Punjab’s Meat-free Fare

Punjab’s Meat-free Fare

Punjab’s Meat-free Fare

Punjab, located in the north of India and bordered by Pakistan, is considered to be the heart of India’s Sikh community. The region is home to city of Amritsar; founded in 1577 by Sikh guru Ram Das, it is where you will find the holiest Sikh temple of them all: Harmandir Sahib.

Punjab is famed for its diverse and rich food and its cuisine is celebrated across India and beyond. Most of the staple dishes are meat-based, and often the meat has been cooked in a tandoor oven. However, there is also a good variety of vegetarian fare on offer and some dishes are exclusive to the region, such as ‘sarsonkasaag.’

Lentils are a staple ingredient in Punjabi cuisine and provide the base to most vegetarian dishes. Lentils come in a range of varieties, each type adding a unique taste and texture to a dish. The most common lentils used include moong, masoorand mash daal.

A favourite lentil-based dish is ‘dal makhani,’ typically served during celebrations such as weddings and engagements. This hearty dish is made by combing red kidney beans with whole black lentils, full-fat cream and white butter. People often prepare roti, rice or naan to eat with this calorific dish, which is also often consumed by rural workers who need lots of energy in order to carry out physical, laborious tasks.

Along with numerous pulses, vegetables are used in abundance in Punjabi cooking. The most popular vegetables include aubergine, okra, cauliflower and cabbage; sometimes they are used on their own but they are also blended together to make a hearty dish.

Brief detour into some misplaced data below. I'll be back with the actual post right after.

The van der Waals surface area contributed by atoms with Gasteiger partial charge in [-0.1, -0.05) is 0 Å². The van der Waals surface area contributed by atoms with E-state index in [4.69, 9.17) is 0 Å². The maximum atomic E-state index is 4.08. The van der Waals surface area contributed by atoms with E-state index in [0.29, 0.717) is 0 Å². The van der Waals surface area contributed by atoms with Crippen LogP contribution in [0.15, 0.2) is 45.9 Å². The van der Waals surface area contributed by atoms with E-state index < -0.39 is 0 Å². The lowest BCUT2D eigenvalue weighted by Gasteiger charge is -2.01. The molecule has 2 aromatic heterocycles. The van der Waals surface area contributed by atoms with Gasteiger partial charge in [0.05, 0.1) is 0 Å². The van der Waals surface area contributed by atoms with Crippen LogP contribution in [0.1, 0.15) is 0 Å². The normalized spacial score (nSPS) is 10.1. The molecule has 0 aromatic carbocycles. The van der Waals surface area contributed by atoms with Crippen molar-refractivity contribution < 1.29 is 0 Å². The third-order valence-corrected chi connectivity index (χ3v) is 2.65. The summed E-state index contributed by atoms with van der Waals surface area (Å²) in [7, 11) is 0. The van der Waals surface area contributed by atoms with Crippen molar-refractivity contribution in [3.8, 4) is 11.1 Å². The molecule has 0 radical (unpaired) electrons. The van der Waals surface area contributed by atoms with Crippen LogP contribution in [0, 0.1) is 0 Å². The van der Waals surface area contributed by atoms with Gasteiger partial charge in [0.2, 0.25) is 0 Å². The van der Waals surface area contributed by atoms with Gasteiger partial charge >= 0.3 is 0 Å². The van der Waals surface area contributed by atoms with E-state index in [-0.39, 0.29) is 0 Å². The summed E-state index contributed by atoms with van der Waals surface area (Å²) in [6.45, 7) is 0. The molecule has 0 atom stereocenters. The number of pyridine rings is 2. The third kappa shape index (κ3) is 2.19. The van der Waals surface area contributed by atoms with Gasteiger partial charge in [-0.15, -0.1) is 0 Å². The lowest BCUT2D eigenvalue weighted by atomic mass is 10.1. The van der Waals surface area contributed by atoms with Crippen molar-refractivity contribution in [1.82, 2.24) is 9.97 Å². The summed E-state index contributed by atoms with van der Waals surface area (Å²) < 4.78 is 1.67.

One of the more distinctive vegetables used in Punjabi cooking is bitter gourd. In fact, it is considered to be a vegetable-fruit and is cooked in a number of ways, for instance, it is fried and used as a substitute for minced meat, and is also used to boost the texture and flavour of a number of vegetarian curries. Sometimes the bitter gourd is the main attraction and is served stuffed with a number of spices, such as chillies, turmeric, garam masala and cumin seeds.

Sarsonkasaag is a vegetarian dish synonymous with Punjabi cuisine. Sarson means ‘mustard,’ while ‘saag’ means ‘greens.’ Greens most often used in the preparation of this dish include spinach, radish leaves and mustard leaves; because these vegetables grow during the cooler months, sarsonkasaag is typically prepared and consumed during the wintertime. Some cooks like to further flavour the dish through the use of ghee, green chillies and onions.

Many Indian foods and cooking techniques we’re familiar with actually originate from Punjab, such as the tandoori cooking method, along with naan breads and pakoras. Punjab cuisine is also well-known for the use of paneer, which essentially is a home-made cottage cheese. Ingredients are added to paneer to form tasty dishes, such as shahi paneer which includes cream, a thick tomato gravy and a number of spices. Shahi paneer is typically enjoyed with breads such as chapatti or roti.

It can be tough finding a UK-based Indian restaurant that serves flavoursome vegetarian fare. Thankfully, there are a number of fine Indian restaurants located in the heart of London that serve-up authentic Indian food with a contemporary twist. Vegetarians will not be disappointed…